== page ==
To build on this success and to celebrate our Centenary Year we will again join our friends from TOGA at the Imperial Hotel on Saturday 6 July and our guest of honour will be Professor Keith Dobney. Keith attended TBGS in the mid 1980s and is currently Head of the Archaeology, Classics and Egyptology Department at the University of Liverpool. His anecdotes about his time at TBGS will surprise some, but amuse us all!
Dear Old Grammarian
Whether you left TBGS last year or seventy years ago I hope you remember your time at the school with great fondness and that you were well prepared for the demands of life beyond our gates. I am sure you will be pleased to know that the school continues to provide an outstanding education to today’s young people. Academically, schools are now judged on the progress students make rather than the actual grades they achieve and this year we are in the top three schools in the whole of the south west for student progress. This is a tremendous accolade for the school; we have always known that our students are high-achievers but we now have confirmation that they really do perform better as a result of the experiences they have at TBGS.
Again this year we have ten students holding offers from Oxford or Cambridge and one with a $300000 scholarship to Harvard in the United States, continuing a record of success for students applying to the States unrivalled by any comparable state school.
Of course, league tables only tell part of the story: music, drama, sport, Ten Tors and Duke of Edinburgh, instilling a sense of community and responsibility through charity work and the houses are equally important to us as academic achievement but these are things that are far harder to measure. It is this rounded education that makes our young men and women so employable and successful in all sorts of careers as evidenced by the successes so many of you have enjoyed in your chosen field. Each year the school musical performs to around a thousand people; three hundred of our students are enrolled on the Duke of Edinburgh Award Scheme; dozens complete the annual Ten Tors Challenge on Dartmoor; the sporting successes are simply too numerous to list with over seventy regional or national winning teams and the houses raise thousands of pounds each year for the benefit of their chosen charities. Even though we, like many schools, are struggling to cope financially given the stringent cuts to our funding in recent years we believe it vital to continue to develop the whole student and not simply focus on academic achievements, impressive though these are for our students.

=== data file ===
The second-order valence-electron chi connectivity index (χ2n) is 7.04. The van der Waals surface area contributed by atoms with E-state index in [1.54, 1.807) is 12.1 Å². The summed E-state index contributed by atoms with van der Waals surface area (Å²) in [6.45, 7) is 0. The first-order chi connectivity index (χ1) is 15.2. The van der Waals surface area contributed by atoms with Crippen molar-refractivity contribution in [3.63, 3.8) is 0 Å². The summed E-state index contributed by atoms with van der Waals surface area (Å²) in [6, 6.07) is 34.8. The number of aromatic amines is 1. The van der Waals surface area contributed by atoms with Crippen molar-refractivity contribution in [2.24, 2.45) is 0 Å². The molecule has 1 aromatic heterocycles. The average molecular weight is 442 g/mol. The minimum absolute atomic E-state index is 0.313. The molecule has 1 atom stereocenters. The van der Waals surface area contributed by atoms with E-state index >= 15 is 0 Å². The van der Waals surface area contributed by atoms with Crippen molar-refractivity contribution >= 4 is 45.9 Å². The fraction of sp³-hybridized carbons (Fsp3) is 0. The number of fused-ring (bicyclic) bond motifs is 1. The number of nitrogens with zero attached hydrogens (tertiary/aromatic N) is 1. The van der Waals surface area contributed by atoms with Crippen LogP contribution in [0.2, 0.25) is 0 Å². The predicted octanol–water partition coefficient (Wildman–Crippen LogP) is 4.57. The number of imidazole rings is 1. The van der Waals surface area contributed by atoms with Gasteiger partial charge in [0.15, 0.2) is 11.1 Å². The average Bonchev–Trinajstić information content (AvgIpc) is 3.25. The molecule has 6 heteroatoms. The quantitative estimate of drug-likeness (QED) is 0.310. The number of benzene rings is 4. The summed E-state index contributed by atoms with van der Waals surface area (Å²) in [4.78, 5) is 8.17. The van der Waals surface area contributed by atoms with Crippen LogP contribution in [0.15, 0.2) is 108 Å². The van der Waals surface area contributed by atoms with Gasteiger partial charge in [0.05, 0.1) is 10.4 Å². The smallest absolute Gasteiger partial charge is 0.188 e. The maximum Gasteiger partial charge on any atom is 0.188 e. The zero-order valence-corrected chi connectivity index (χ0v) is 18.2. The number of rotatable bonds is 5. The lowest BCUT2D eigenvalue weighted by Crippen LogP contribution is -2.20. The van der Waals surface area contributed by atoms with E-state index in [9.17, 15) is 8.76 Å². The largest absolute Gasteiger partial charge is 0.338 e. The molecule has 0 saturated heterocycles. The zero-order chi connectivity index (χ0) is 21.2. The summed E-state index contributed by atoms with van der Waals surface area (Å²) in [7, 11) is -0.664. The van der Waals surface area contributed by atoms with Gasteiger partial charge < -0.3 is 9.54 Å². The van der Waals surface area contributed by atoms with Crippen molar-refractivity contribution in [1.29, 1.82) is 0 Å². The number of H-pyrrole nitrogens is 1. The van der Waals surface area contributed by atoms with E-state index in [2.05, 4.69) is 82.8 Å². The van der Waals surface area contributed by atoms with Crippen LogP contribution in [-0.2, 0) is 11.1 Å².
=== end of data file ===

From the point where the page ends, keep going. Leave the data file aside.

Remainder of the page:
The school values of Excellence, Integrity and Leadership are alive and well and please do come and see for yourself if you are in the area, it is always a pleasure to show old grammarians around the school. In the meantime you may wish the view the latest edition of the Torquin magazine, the modern version of the old ‘Torquinian’ which many of you will remember. This will give you a sense of the rich and varied activities of the students and a flavour of just how dynamic and successful a place TBGS continues to be.
I look forward to seeing many of you on 6 July at the Old Grammarians Dinner.